Two to One (Vitagraph, 1927)
Two to One (Vitagraph, 1927)
Directed by David Smith
Starring Alice Calhoun and Cullen Landis
It’s amazing what a difference being able to actually see a film makes. I first saw Two to One years ago on a wretchedly poor quality VHS tape with a generic needle-drop score, and despite it being only half an hour long, it felt as though it would never end. It did not leave a very good impression. When I had the chance to buy a film print in decent shape, I jumped at it. And it does make a tremendous difference. I can’t say it improves my impression of Two to One, but it does make a difference.
The film is based on Booth Tarkington’s novel The Magnificent Ambersons. At least, the first half is. The ending is something else entirely. Actually, I should say the film is based on Pampered Youth (1925), which itself was based on The Magnificent Ambersons, but that gives the impression that Pampered Youth and Two to One are separate entities. They aren’t. Pampered Youth was released by the Vitagraph Company of America shortly before they were bought out by Warner Bros. Pictures. Two years after the purchase, Warner Bros. re-edited Pampered Youth, gave it the new title Two to One, and re-released it under the short-lived Vitagraph Films banner, making Two to One the last theatrically released film to go out under the Vitagraph name.
The Ambersons were the richest and most prominent family of their hometown of Midland, Indiana in 1850. Isabel, the Amberson daughter (Alice Calhoun), is of marrying age and has two suitors: the rather boring Wilbur Minafer (Wallace MacDonald), and the unconventional Eugene Morgan (Allan Forrest). She initially favors Eugene, but after he makes a fool of himself by getting drunk and serenading her window one night, she announces her engagement to Wilbur and Eugene disappears for a while.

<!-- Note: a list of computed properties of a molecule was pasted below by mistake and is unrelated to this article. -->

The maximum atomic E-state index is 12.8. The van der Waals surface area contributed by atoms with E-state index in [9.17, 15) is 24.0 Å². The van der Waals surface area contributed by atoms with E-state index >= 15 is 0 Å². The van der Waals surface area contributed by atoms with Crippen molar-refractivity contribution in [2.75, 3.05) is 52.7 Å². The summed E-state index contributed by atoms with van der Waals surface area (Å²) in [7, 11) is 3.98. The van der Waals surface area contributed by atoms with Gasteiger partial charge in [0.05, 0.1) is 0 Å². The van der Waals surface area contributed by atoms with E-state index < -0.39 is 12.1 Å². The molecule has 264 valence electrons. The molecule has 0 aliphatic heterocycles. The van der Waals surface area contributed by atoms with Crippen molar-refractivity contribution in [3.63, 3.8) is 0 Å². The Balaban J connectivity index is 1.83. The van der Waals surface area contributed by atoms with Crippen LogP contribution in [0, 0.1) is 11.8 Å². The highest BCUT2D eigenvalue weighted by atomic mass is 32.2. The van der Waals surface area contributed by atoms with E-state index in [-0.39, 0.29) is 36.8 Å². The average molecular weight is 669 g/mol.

Twenty years pass. Isabel is now a widow, left with one son, George (Cullen Landis), whom she dotes on to a fault. He has just returned to Midland from back east, where he’d been at college. Eugene is also back in Midland. In the intervening decades, he’s become a major figure in the fledgling automobile industry and returns a wealthy man. Eugene is himself a widower with one daughter, Lucy (Charlotte Merriam).
George and Lucy hit it off at once and the two are happy until George notices that Eugene and his mother also seem to be getting rather close. Why George disapproves of his mother remarrying takes up the majority of the novel and ties closely into the novel’s commentary on George himself, but here it’s left as a vague Oedipal jealousy. When next Eugene calls on Isabel, George tells him in no uncertain terms that his presence is not welcome. Isabel, who would give the world to make her son happy, breaks their engagement.
Meanwhile the health of the family patriarch, Major Amberson (Emmett King), has been in decline. He dies shortly after the falling out between Isabel and Eugene (and, consequently, Lucy and George). At the reading of the will, George learns to his surprise that the estate is in ruins. He and his mother are left broke and homeless, and George’s dreams of idle wealth come crashing into the reality that he’ll have to work to survive.
Then we depart from the book, there’s something about a tenement fire (which I have to admit is spectacular – no expense must have been spared in shooting it) and forgiveness and redemption for all involved and… bah.
I rank The Magnificent Ambersons as one of my all-time favorite novels, and while I normally try to approach film adaptations on their own terms, divorced from their source material entirely, I just don’t think I can in this case. Two to One is probably a decent film, but it fails to capture the book and that’s all I can see when watching it. For that reason, I’m going to abstain from rating it.
My rating: Abstain.
Available from Harpodeon